So the difference over Assad predated the incident at the border, it postdates the incident at the border, but I think what we are emphasizing is actually how much we have in common, how much agreement there is about the need for a political transition by mutual consent, about the need to fight ISIL as an abstract matter – everybody agrees on that. We again wish that we would see from Russia more of a concentration of its airpower on ISIL rather than on the groups that themselves are going to be critical to actually being part of a political transition.
Ms. Chemali: Please, go ahead.
Reporter: Okay, thank you. Majeed Gly from Rudaw Media Network that is based in Iraqi Kurdistan. I’d like to ask – the U.S. Treasury Department last week sanctioned an individual, a business man, who was working as a middleman between ISIS and the Syrian government to smuggle oil. Do you think a similar kind of sanctions will be adopted by the Security Council with regard to smuggling oil to ISIS, with other parties that are trading oil with ISIS? Will that be included in the discussions about Al-Qaida committee that you mentioned?
And my second question is – given where I came from, I’ll ask a question about the Kurds. The United States supported the Kurds militarily greatly in the ISIS war, but diplomatically they complain that, for example at the Security Council, there have been many discussions about ISIL but they have not – especially the Kurdistan Regional government – not been invited to be heard about their experience in fighting ISIS. Since, as Secretary Kerry mentioned, they are one of the few effective ground forces fighting ISIL. Do you think there will be in future any invitation for the Kurdistan Regional government to talk about what they need in fighting ISIS in the Council? Thank you.
Ambassador Power: Thank you. On your first question on sanctions designations – we, over the course of the last 18 months, have put in place a very important legal framework, a normative framework as it relates to the financing of terrorist organizations, specifically the financing of ISIL. I think it is very important that real world practice catches up to the legal framework that has been put in place. And that is one of the things that we are looking at here in December as we do this review of the Al-Qaida - ISIL interface and as we do a review of implementation and where the gaps are and where the conflicting reporting streams are – even within the UN system. So we think this is a really good time to calibrate the sanctions architecture and make sure that it is optimized for the threats at the moment.
To your question, that must mean that when people are implicated in selling oil, or obtaining oil from ISIL, and basically profiting or allowing ISIL to profit from those oil transactions, there has to be accountability. Now for accountability there has to be intelligence, there has to be information sharing, and then there has to be a willingness on the part of all Council members to put designations through the committee. We are starting to see progress in that respect but a year from now – given how much transaction is actually apparently going on with ISIL – it is imperative that we see more individuals being held accountable in the way that, as you flag, we have seen in the last stretch.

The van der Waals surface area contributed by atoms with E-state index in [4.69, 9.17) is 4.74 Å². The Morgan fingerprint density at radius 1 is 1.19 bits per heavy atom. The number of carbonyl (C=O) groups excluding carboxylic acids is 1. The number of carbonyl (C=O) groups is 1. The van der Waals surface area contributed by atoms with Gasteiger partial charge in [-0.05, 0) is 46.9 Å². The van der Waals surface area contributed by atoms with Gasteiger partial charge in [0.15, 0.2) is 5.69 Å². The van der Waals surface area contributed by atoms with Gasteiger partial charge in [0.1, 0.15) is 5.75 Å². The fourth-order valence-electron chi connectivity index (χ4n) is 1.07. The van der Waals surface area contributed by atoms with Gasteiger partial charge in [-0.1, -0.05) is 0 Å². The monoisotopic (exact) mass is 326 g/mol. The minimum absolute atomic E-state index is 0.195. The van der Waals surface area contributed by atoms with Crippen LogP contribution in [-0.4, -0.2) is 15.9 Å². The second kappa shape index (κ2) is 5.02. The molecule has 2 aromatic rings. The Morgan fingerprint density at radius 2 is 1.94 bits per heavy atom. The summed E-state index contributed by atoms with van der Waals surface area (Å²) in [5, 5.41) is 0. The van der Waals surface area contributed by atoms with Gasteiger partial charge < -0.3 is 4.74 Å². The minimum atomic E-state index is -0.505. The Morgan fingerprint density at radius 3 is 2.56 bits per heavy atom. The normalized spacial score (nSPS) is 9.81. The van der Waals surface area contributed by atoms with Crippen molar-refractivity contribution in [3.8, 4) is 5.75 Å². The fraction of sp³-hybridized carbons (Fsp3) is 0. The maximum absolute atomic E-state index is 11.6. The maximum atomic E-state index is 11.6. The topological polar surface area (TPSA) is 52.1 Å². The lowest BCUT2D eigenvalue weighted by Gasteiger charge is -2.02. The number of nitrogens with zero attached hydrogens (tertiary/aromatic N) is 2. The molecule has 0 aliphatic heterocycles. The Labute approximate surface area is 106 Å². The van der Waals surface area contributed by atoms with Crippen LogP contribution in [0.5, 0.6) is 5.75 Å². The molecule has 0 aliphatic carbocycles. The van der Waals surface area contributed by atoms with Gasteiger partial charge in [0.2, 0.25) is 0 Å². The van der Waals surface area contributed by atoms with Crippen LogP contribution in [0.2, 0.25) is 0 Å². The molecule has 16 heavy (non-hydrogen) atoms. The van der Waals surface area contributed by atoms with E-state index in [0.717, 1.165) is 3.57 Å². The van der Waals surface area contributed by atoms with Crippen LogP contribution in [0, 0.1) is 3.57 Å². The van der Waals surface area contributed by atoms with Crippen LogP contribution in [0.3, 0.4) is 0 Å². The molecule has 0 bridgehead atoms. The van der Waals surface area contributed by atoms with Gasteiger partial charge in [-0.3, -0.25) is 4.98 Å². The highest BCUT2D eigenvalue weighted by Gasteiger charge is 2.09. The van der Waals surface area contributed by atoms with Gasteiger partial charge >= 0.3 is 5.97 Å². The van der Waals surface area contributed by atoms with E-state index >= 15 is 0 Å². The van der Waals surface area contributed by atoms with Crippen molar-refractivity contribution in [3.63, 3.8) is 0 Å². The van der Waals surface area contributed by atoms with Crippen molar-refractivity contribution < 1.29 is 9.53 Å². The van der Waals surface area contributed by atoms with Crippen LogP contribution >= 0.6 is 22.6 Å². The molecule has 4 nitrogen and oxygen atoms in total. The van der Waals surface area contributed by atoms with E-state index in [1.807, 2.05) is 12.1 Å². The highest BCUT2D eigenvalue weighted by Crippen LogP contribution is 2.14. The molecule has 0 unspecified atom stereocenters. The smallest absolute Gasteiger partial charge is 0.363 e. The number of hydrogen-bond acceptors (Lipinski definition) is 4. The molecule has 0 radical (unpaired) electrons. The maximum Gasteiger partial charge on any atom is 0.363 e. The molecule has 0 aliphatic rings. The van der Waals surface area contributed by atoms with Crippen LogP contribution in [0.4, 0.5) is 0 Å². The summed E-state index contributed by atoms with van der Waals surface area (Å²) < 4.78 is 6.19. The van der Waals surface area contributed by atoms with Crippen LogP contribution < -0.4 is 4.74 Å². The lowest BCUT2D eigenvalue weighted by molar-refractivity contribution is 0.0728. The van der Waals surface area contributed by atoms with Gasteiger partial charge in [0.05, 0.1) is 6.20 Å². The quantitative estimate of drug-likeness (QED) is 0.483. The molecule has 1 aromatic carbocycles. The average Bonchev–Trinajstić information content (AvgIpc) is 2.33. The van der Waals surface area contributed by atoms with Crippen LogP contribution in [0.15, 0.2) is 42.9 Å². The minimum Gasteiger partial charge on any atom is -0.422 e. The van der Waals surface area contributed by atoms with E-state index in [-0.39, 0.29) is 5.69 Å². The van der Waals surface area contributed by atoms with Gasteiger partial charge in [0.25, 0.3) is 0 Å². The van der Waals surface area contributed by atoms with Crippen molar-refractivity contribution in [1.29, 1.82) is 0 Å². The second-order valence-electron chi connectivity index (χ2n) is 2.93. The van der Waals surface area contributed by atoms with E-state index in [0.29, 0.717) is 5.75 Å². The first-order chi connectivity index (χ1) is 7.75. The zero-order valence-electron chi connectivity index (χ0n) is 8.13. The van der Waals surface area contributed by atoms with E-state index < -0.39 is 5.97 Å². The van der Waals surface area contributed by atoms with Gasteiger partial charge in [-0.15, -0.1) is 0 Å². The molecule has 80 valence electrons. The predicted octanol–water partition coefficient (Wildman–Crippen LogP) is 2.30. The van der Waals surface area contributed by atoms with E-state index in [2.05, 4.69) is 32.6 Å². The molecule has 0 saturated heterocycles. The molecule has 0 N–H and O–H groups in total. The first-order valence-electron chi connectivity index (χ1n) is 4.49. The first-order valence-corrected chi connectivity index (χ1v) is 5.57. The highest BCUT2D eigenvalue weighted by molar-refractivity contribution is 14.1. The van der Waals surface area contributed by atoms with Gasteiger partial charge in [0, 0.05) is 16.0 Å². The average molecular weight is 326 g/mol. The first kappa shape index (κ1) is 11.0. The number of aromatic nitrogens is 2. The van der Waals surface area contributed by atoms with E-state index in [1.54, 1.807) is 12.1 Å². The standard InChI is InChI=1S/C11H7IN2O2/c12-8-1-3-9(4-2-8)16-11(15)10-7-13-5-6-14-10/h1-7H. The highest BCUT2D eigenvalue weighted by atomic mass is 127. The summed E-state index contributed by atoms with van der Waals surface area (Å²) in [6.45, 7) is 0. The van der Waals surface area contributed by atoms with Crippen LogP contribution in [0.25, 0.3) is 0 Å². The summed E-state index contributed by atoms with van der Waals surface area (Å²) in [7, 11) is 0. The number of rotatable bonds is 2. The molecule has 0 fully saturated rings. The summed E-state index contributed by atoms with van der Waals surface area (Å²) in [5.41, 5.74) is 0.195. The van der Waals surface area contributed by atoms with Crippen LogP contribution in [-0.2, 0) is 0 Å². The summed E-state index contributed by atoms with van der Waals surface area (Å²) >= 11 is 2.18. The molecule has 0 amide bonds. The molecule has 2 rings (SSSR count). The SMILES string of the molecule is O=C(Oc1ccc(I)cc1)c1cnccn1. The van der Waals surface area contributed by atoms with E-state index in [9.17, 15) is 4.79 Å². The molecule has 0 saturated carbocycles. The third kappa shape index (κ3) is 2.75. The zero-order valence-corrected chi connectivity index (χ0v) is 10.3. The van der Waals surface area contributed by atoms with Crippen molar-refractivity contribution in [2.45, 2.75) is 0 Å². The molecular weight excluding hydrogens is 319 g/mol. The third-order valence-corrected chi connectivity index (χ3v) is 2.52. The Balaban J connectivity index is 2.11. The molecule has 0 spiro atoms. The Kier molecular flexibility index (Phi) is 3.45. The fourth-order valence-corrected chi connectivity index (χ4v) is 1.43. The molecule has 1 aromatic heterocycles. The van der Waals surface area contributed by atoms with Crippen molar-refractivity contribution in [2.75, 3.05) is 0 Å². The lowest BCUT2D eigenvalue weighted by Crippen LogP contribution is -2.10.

In terms of the Kurds, let me just say that the United States’ partnership with the Peshmerga and with Kurdish authorities inside Iraq has been extremely fruitful in the fight against ISIL. The most recent example of that, of course, was the taking back from ISIL of – what had become an incredibly symbolic town – the town of Sinjar. So much attention to the symbolism and the grotesque enslavement of the Yezidis that ISIL carried out when it took over Sinjar in the first place, that there’s been less attention to what Sinjar actually represents, which is also a very critical node between Mosul and Raqqa. And that the taking of Sinjar and the bravery of Kurdish forces, who put themselves into that fight and secured that victory, again for the anti-ISIL forces, there needs to be also attention to the strategic importance of that victory.
So I think certainly bilaterally there is no shortage of contact and no shortage of appreciation for what the Peshmerga have done. Indeed much of our training and our assistance and our equipping, as you know, goes to those forces. And it’s important to pull back from where we are today and remember just how vulnerable Kurdistan itself felt, the Kurdish regions of Iraq felt, when ISIL was stampeding through the northern part of Iraq.
In terms of Council interface, I think that’s just something we need to work through with other members of the Council. We are, of course, in parallel completely committed to a unitary, sovereign Iraq and so we want to always make sure that we send the right signals in that respect.
Ms. Chemali: Ok, we’ll go to the back a bit. Let’s go – Lou, can you ask your question please? Go ahead.